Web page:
Beginning March 12, all Chicago Symphony Orchestra Association concerts at Symphony Center and pre- and post-concert special events were canceled through at least the next 30 days . The CSOA’s statement said ticket holders to canceled concerts could exchange them for other concerts or request a refund. For more information call (312) 294-3000 or visit CSO org/alert.

 

Museum Closure Updates

Citing both IL Governor J.B. Pritzker’s mandate to close gatherings involving 1,000 people or more and their own desire to safeguard their patrons and staff, several museums have closed for the rest of March. However, their re-opening varies by museum so best plan is to check their websites.

 

Shedd Aquarium

Normally jammed with students on Spring Break, the Shedd, arguably Chicago’s top (non-art) museum attraction, is closed through March 29. Their statement reads: “Our dedicated caretakers and veterinarians will continue to provide the highest standards of professional care and welfare for our animals on site. And, until we can welcome you back, we invite you to stay connected to them behind the scenes via Shedd’s Facebook and Instagram, as well as explore, experience and learn more about the aquatic animal world through our other digital resources.

For information on refunds and rescheduling of previously purchased tickets, group and experience reservations, programs and events and more, please email contactus@sheddaquarium.org or call us at( 312) 939-2438.

 

Please also visit Adler Planetarium, the Field Museum, Museum of Contemporary Art and the Museum of Science and Industry about their closures.

Jodie Jacobs

 

Taking a second look at art

Mannequins in Duro Olowu clothes gaze at art in new MCA Chicago exhibition. (J Jacobs photo)
Mannequins in Duro Olowu clothes gaze at art in new MCA Chicago exhibition. (J Jacobs photo)

If you have ever debated or thought about the question of what is art you will find some interesting answers in a new exhibit at the Museum of contemporary Art. Titled “Duro Olowu: Seeing Chicago” it is not a photography exhibit of city places.

Organized for the MCA by Naomi Beckwith, Manilow Senior Curator, with Curatorial Assistant Jack Schneider, the exhibit is curated by Nigerian-born British designer known for his women’s fashions. The exhibit presents Olowu’s ideas of how art, the world around artists, museums and the people who attend exhibits interact with each other.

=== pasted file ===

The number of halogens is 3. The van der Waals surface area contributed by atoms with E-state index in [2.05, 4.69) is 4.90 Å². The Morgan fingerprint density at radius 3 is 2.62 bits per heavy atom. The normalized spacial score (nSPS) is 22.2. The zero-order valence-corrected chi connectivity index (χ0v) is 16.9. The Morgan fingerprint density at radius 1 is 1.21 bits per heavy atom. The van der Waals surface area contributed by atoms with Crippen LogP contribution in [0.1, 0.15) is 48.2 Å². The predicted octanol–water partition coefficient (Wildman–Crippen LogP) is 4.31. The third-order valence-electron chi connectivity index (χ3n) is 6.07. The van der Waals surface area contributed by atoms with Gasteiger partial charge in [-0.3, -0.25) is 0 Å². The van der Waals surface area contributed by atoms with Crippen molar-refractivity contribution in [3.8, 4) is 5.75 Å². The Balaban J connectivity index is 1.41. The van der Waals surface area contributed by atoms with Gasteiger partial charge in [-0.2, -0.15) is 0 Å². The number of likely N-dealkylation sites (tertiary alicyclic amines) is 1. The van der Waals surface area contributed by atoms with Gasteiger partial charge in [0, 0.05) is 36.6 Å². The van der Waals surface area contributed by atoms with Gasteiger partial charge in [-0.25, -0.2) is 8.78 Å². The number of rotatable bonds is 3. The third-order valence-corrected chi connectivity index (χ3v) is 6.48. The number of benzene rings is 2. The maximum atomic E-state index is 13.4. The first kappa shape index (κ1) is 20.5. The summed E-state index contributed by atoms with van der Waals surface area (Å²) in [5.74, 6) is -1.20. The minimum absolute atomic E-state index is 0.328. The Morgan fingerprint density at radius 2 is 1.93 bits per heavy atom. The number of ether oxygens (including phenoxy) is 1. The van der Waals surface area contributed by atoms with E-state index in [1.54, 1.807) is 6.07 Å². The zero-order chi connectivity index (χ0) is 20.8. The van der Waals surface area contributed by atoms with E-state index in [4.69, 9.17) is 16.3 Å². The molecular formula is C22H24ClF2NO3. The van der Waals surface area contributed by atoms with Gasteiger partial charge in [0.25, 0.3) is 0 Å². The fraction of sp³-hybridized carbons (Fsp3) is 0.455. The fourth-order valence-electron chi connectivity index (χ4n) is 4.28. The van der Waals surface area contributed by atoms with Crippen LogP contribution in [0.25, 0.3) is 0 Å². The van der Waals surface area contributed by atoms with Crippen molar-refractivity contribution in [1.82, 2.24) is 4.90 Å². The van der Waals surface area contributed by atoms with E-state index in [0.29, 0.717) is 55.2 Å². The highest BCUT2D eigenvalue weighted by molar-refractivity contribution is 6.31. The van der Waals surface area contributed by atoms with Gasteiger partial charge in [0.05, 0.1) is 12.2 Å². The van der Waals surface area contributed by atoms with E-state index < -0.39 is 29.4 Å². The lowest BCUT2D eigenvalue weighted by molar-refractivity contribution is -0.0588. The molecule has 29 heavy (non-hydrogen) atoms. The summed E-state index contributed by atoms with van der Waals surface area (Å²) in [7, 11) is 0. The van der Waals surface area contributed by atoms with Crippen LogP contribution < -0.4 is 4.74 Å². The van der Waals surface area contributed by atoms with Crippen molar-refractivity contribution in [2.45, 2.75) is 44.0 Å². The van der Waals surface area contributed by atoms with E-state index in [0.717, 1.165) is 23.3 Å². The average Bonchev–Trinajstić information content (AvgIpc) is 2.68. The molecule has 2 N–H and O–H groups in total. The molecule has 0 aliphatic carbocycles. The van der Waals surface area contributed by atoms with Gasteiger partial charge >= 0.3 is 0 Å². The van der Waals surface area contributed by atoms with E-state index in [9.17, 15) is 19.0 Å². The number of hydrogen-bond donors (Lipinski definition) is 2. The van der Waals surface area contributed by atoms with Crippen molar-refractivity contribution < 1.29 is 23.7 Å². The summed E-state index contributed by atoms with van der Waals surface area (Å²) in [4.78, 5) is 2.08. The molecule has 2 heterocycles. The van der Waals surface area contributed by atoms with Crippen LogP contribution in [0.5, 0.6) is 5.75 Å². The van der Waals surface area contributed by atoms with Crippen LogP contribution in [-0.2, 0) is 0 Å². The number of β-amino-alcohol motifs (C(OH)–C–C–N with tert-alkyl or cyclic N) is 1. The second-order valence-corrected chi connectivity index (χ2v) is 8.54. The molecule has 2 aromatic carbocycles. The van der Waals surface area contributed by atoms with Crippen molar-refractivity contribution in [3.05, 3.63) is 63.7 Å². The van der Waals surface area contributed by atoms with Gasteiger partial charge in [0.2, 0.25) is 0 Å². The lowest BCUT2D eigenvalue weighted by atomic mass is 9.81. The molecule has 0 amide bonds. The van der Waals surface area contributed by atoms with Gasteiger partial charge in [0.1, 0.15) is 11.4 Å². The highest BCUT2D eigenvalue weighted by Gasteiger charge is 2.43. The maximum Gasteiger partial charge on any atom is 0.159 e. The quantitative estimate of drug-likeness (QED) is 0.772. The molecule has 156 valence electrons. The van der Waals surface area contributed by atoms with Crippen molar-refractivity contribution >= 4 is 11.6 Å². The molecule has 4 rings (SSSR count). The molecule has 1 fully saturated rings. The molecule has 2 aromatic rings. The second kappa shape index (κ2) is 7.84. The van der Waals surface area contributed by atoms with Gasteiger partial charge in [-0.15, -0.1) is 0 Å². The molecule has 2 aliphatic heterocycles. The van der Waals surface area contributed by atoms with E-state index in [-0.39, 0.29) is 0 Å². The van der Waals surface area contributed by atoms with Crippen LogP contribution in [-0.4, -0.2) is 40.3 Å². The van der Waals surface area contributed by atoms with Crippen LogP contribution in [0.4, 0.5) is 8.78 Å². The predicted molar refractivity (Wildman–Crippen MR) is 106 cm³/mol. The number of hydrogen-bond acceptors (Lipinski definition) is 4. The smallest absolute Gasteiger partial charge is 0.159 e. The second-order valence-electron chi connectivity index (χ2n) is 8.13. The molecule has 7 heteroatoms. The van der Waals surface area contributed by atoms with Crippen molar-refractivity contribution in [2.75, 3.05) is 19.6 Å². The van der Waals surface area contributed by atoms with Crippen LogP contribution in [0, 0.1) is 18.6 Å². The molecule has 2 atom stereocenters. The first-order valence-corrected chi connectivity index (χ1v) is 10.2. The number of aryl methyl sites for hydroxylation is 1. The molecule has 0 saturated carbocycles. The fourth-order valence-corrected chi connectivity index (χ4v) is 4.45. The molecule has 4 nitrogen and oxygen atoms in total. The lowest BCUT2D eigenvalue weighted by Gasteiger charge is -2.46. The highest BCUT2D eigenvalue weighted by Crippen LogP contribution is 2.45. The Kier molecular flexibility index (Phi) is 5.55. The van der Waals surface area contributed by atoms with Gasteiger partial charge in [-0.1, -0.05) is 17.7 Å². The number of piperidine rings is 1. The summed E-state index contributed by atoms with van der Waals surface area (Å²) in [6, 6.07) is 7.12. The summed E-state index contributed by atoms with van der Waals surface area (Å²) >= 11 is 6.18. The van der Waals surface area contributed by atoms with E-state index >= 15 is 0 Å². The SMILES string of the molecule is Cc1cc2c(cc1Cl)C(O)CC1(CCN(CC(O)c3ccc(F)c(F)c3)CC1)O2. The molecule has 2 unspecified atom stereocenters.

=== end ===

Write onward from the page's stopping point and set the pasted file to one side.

It could be called “Second Look” which happens to be the title of one of the show’s explanation boards. Olowu wants visitors to remember a show, “not necessarily for names of particular artists.” Instead, he hopes guests will consider the broader concept of what” art and museums mean.”

Think about how portraits have changed over time when viewing a new exhibit at MCA Chicago.. (J Jacob s photo)
Think about how portraits have changed over time when viewing a new exhibit at MCA Chicago.. (J Jacob s photo)

Using objects primarily from the MCA, and from other Chicago’s public and private art collections, he groups the works to make statements of patterns and ideas.

One room, called “Look at Me” consists of portraits in paintings and other art forms. Olowu notes that the room is filled with different faces, body types, races and genders of what he calls “real life.” And that once a visitor steps into the room that person becomes part of the crowd.

Part of how he hopes visitors will understand is that portraiture varies over time according to different ideals of beauty, shape and pattern.

Kerry James Marshall, Portrait of a Curator (In memory of Beryl Wright) 2009. (J Jacobs photo)
Kerry James Marshall, Portrait of a Curator (In memory of Beryl Wright) 2009. (J Jacobs photo)

To put all that into perspective, the last room has mannequins dressed in Olowu designs looking at art.

On a more personal level, I was glad to find two of my favorite artists (and yes I do look at the artist’s name) included: Kerry James Marshall, represented in Portrait of a Curator (In memory of Beryl Wright) 2009, and Roger Brown, represented by “Autobiography in the shape of Alabama (Mammy’s Door) 1974.

But I’m also glad Olowu included folk art such as H. C. Westermann’s 1958 “Memorial to the idea of man if he was an idea” made of pine, bottle caps, cast tin toys, glass, metal, brass, ebony and enamel.

“Autobiography in the shape of Alabama (Mammy’s Door) 1974. (J Jacobs photo)
Roger Brown, represented by “Autobiography in the shape of Alabama (Mammy’s Door) 1974. (J Jacobs photo)

DETAILS: “Duro Olowu: Seeing Chicago” is at the Museum of Contemporary Art,  220 E Chicago Ave Chicago, through May 10, 2020. For ticket, hours and other information call (312) 280-2660 or visit MCA Chicago/Home.

To hear Duro Olowu talk about the why behind the exhibit go to the video

 

Jodie Jacobs